Planning Poker: How to Estimate Time for a Project

Klara Obermair, Thursday 09 October 2014 | Reading time: unknown

Planning Poker

Photo by fhwrdh, Licensed under CC BY 2.0

Have you ever worked on a project where deadlines were too tight? Then chances are that the atmosphere on the team wasn’t quite the best because team members had to work ridiculous hours and still didn’t get their workloads done and clients weren’t happy. Chances are, too, that this resulted from underestimating the amount of time needed to get work done. Here is a technique that helps you accurately estimate the time it takes to complete a project.

Why Estimate Project Time?

Projects are a dynamic, ever changing undertaking. And with everything you do, you have the “human risk factor” involved. So, you wonder, why even bother accurately estimating the time when we all know no one can predict the future? That’s right and it’s wrong. Even though you cannot predict the future, time estimation is essential for successful project management; without it, you won’t even have an approximation of how long your project will take. And this means you won’t know whether or not to agree to a delivery date your client suggests. Moreover, if you can’t provide an expected completion date, you also won’t get the commitment from anyone who needs to sign off the project.

Even more importantly: The success or failure of a project will be judged according to whether the goals have been achieved within the project timeframe. To even stand a chance to successfully complete a project, you need to know what your minimum time requirements are to negotiate reasonable deadlines when planning the project as well as while the project is underway.

How to Estimate Project Time?

There is a great number of techniques you can use to estimate your project timeline. Your estimations depend on a number of factors, including your own experience in project-based work, the resources available, if you are working with external partners and the project-related information your client provides. No matter which technique you use, you want to make sure the results you get are realistic given the nature of your project. Here is a time saving process, the so-called Planning Poker, you can use when scoping the time commitment for a new project.

Planning Poker

Planning Poker time estimating was invented by James Grenning in 2002. His method focuses on reaching a consensus within the team on the amount of time needed to complete tasks and parts of the project. Planning poker aims at simplifying this at times complex and lengthy process, drawing its basic rules from a game of cards.

Game rules

Think of the project team members as participants in a game of cards. Each participant is given an identical deck of cards. Before starting your game of planning poker, prepare the cards to every deck with numbers from 0 to 100. You can use real playing cards and modify them accordingly or simply take a bunch of paper cuts. Make sure that the gaps between the numbers on the cards do grow bigger as the numbers get closer to 100.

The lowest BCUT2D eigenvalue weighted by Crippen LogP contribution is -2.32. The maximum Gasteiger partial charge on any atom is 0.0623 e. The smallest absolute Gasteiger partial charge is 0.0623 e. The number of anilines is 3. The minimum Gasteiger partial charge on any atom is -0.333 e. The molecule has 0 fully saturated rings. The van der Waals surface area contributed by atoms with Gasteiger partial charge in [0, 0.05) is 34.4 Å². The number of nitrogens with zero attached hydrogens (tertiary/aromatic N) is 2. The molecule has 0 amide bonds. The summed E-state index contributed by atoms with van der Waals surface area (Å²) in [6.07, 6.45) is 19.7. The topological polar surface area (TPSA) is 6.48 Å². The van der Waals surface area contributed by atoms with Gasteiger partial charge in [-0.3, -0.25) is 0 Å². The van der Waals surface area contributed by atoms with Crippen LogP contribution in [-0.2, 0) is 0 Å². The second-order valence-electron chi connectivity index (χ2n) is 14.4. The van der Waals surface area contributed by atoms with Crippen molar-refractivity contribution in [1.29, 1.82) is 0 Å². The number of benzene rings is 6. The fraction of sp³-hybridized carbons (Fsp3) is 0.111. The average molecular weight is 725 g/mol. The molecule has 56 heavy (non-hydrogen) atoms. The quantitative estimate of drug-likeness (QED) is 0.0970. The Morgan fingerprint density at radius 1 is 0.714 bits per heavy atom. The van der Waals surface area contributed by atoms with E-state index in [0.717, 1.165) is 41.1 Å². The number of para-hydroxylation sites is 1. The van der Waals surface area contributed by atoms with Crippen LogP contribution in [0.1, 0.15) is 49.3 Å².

In a first step, divide the new project into smaller scope “sub-projects” or work packages and explain the sub-projects one by one to your team members. Let every team member estimate the time effort for the individual sub-project or work package. In order to give their estimate, the team members pick a card from their deck that corresponds to the time effort they think is required to get the job done. The higher the number on the card, the higher the estimated amount of time. Make sure that the individual team members give their estimates without consulting each other. It is best to keep the cards upside down with the numbers hidden and have them uncovered simultaneously.

Now it’s time for discussion. Starting with the team members who threw in the most extreme estimates – highest and lowest of all – all the team members should explain what reasons led to their estimates. After the initial explanation, everyone on the team should join the discussion and share their thoughts and reasons for their estimates. Repeat the estimation voting and discussion as often as it takes to get to reach a roughly equal estimation of the time effort.

You can nominate an objective moderator prior to starting the game, who doesn’t participate in the voting but presents the different tasks and sub-projects. The moderator is also responsible for setting time limits, ensuring that the team members’ discussions don’t become endless.


The biggest advantage of planning poker compared to other estimation methods is that the participants don’t influence each other, thereby – mostly unconsciously – manipulating their original estimates. This makes the simultaneous uncovering of the cards a crucial part of this technique: No one feels pressured by other team member’s estimates. Moreover, this method is ideal for avoiding tendencies to over- and underestimate when planning the project. Team members who will be working on the project task later on, tend to overestimate the amount of time needed to complete it, in order to have more buffer time when actually working on the task. Project managers, on the other hand, naturally would like to present a rather short and smooth timeline to the client and therefore tend to underestimate the time effort.

During the game and the team’s discussions, project managers and team members alike, might learn about project related difficulties they didn’t think of themselves. You wonder why your colleague’s estimation on the other end of the table is triple your estimate or vice versa? Simply ask.

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